A: Yeah. It was great actually. I can’t think of a show that didn’t go well. I’d be lying if I didn’t say that being on the road at that moment, when we were really anxious to go home, learn the new material and get ready for another tour [wasn't hard]. There were elements of ‘oh my gosh, should we really be here right now? We’ve got so much to do.’ It was just one of those things. The material we were playing we knew so intimately, it ended being a lot of fun. It was one of those tours where we could really cut loose, have fun and change up the set list from night to night. I did enjoy being out there. Hayley and the dudes were a great time. There was a lot of jumping onstage with everyone else’s bands throughout the tour. We became really good friends with the dudes in Phantom Planet and Paper Route. It was good tour camaraderie.

Q: When you’re being autobiographical in your lyrics, do you ever get to a point where you think, ‘maybe I’m revealing too much of myself?’
A: I hope through my albums I’ve said some pretty bold things that aren’t really the stuff of heroes and not necessarily the stuff of idol worship, but the stuff of real living. For me, what I’ve always tried to do is present the real side of life.

Q: On the deluxe version of the new album, there’s a short film included on the DVD. What is it about?
A: It was an on-the-fly thing that me and the photographer for the record who did all these great pictures, James Michen, worked up. We went out in the middle of the California desert in this amazing old Oldsmobile station wagon. I said, ‘it doesn’t have to be a specific story.’ We were doing this for two days while we were out there. I ended up writing this narrative which is ultimately the story of how I ended up on the piano for the first time. The way it’s revealed is in an artful, hopefully Leonard Cohen way. The delivery is intentionally more poetic that just telling a story. And it lines up with this drive through the middle of the desert these guys shot. It’s not meant to be blown up into something huge. We thought it would be a fun part of the record. We had great visuals.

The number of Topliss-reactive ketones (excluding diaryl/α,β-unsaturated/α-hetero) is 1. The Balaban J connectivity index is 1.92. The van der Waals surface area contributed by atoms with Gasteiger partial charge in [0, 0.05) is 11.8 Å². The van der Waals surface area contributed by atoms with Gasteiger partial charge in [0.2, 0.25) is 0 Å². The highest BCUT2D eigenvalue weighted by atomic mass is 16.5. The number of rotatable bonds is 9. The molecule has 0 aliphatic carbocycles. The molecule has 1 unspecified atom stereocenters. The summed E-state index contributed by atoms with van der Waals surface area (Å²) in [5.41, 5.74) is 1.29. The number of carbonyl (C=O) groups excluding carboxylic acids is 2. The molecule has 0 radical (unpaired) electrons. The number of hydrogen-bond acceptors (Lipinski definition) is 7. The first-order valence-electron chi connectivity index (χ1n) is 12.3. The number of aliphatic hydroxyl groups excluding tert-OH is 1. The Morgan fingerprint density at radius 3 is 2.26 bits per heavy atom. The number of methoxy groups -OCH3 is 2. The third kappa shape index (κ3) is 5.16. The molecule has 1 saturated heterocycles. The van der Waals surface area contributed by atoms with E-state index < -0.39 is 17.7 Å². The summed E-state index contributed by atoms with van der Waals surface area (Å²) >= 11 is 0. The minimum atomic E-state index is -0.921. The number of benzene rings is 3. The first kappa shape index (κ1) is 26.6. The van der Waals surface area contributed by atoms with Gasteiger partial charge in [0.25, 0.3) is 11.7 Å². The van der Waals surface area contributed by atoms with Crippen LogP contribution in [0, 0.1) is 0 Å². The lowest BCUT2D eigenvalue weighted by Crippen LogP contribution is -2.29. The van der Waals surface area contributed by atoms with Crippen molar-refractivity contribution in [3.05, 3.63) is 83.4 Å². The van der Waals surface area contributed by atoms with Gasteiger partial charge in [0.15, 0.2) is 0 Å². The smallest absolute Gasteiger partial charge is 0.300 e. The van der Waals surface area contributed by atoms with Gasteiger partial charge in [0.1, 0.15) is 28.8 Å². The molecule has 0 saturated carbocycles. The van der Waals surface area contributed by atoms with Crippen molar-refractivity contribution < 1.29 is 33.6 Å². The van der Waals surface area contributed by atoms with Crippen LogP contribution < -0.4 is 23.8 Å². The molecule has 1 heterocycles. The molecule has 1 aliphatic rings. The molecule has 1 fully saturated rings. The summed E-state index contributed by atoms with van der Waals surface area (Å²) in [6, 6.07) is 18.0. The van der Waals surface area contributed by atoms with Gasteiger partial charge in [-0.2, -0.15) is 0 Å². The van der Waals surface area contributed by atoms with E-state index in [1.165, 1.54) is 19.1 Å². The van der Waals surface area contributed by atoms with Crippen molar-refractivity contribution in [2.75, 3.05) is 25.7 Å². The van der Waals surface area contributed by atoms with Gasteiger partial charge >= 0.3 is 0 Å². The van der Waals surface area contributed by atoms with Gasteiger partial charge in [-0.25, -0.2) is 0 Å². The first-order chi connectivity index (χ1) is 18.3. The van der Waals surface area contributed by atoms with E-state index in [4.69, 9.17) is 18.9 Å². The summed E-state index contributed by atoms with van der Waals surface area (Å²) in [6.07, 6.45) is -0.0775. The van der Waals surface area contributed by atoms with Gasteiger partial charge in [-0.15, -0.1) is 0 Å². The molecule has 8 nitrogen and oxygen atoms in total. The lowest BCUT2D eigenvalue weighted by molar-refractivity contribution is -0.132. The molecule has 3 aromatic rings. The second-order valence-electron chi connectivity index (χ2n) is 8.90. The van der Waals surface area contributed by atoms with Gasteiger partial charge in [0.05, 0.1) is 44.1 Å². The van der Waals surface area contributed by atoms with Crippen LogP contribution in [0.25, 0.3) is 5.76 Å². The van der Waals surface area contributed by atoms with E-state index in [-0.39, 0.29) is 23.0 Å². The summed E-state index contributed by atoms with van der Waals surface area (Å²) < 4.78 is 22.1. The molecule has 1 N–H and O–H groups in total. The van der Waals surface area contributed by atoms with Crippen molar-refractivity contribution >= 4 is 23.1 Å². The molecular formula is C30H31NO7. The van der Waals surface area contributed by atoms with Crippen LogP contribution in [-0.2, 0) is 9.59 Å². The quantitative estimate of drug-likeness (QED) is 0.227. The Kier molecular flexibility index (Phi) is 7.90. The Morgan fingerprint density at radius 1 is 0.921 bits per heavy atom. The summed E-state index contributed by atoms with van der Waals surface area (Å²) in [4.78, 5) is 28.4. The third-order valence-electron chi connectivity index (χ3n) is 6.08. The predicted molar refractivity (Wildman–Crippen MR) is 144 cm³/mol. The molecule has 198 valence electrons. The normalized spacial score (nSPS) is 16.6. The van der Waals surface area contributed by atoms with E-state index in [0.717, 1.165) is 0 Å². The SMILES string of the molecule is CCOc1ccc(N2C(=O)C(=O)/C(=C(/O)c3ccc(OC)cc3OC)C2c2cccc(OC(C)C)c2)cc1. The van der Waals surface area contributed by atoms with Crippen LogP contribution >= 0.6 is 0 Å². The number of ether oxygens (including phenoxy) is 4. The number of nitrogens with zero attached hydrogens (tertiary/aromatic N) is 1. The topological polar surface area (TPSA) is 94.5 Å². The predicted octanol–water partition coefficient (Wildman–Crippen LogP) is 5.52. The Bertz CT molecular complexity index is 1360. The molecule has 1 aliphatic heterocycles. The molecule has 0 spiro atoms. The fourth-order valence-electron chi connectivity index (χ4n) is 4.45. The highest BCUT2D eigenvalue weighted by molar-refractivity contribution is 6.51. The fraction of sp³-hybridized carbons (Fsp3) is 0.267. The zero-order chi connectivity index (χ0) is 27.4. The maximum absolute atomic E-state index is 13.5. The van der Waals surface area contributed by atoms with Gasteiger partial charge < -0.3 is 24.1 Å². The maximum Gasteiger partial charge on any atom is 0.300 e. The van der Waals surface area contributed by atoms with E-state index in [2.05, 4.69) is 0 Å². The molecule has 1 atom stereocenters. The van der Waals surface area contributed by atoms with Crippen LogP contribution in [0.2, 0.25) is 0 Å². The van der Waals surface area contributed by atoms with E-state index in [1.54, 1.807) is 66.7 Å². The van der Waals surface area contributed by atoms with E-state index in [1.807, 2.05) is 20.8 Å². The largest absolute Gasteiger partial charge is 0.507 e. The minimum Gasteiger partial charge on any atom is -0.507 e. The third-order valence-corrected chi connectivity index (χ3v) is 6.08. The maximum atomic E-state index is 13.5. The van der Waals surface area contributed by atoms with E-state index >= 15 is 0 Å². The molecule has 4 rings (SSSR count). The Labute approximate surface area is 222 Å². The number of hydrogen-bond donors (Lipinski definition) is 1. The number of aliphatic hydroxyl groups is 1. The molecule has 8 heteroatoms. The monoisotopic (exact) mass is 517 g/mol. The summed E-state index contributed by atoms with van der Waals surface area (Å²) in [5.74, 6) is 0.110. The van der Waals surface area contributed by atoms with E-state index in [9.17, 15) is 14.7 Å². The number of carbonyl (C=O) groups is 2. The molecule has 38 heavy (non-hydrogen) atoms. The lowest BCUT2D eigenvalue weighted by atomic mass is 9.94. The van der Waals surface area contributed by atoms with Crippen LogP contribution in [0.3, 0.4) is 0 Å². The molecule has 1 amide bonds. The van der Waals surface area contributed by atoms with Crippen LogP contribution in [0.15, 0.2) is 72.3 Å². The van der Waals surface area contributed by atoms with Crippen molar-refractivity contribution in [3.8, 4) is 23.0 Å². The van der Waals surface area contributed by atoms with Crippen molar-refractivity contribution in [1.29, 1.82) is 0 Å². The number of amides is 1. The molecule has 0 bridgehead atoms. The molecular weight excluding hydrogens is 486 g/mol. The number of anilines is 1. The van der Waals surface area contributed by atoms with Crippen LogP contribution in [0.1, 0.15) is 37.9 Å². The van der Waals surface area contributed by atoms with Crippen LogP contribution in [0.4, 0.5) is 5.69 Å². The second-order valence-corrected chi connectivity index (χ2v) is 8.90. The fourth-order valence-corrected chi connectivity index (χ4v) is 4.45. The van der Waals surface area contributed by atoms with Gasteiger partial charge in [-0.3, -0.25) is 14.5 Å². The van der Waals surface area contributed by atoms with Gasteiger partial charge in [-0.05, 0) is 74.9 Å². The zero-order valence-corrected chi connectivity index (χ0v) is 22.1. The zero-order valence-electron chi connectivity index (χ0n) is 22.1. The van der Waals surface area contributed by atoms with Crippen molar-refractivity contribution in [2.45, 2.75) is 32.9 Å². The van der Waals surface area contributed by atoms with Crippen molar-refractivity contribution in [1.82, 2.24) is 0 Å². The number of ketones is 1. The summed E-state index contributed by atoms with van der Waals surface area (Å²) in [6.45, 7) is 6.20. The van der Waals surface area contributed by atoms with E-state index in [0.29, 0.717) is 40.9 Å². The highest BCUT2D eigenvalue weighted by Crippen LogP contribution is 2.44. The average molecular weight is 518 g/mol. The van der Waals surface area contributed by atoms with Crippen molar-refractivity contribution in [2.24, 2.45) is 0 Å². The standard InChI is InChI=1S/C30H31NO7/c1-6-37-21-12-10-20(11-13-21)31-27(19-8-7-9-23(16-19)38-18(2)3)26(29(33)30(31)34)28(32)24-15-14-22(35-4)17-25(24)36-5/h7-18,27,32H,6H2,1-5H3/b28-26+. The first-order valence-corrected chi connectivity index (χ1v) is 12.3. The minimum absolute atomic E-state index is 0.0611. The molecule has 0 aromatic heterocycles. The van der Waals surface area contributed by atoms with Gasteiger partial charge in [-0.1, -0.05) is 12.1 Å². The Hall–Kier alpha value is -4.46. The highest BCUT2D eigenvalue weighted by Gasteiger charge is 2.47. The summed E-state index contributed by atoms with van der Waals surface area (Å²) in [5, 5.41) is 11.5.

Q: Last year, I really enjoyed your cover of John Lennon’s “God” from the ‘Instant Karma’ tribute CD. What was it like having Mick Fleetwood play drums on it and how did it come about?
A: (pauses) Yeah. I’m speechless even thinking about it right now. It was amazing to be asked to do a Lennon cover that’s actually sanctioned by Yoko Ono and to have it be one of my favorite John Lennon songs across the board, Beatles or non-Beatles. In some respects, I really related to some of the disillusioned elements that he communicates throughout that track. When it came through that I could do it, I just freaked out. Then the suggestion came to collaborate with somebody. We listened to the track to see what made sense. My manager handles Mick Fleetwood. I’m not sure who brought up having Mick play the drums...He was amazing in the sense that he’s a great drummer, but also in that he was a really great human being. He came into a scenario where people were a little on edge, like ‘what’s it going to be like having this legend come in and play the drums?’ He came in and was so engaged in the recording process from start to finish. He came back though twice. When he left that day after his part was done, he walked to his car and 10 minutes later, he’s back in the room with another idea...Meanwhile, he’s telling us stories about being in Fleetwood Mac. We’re like, ‘that’s Stevie Nicks he’s talking about.’ But ultimately, what I took from it was ‘here’s a dude who obviously reached the top of the mountain and never left it and he shows up in the studio with a bunch of young guys to cover a John Lennon track and enjoyed himself. You could tell he loved being there and was so engaged and so into the process. For me, to actually get to make music with a guy that’s made some of my favorite songs ever, it doesn’t get any better. I’ve been really blessed in the past few years to get to meet and see and interact with some legendary performers that have inspired me.

A chat with country star Marty Stuart

This interview appeared in the North County Times on Oct. 30.

By George A. Paul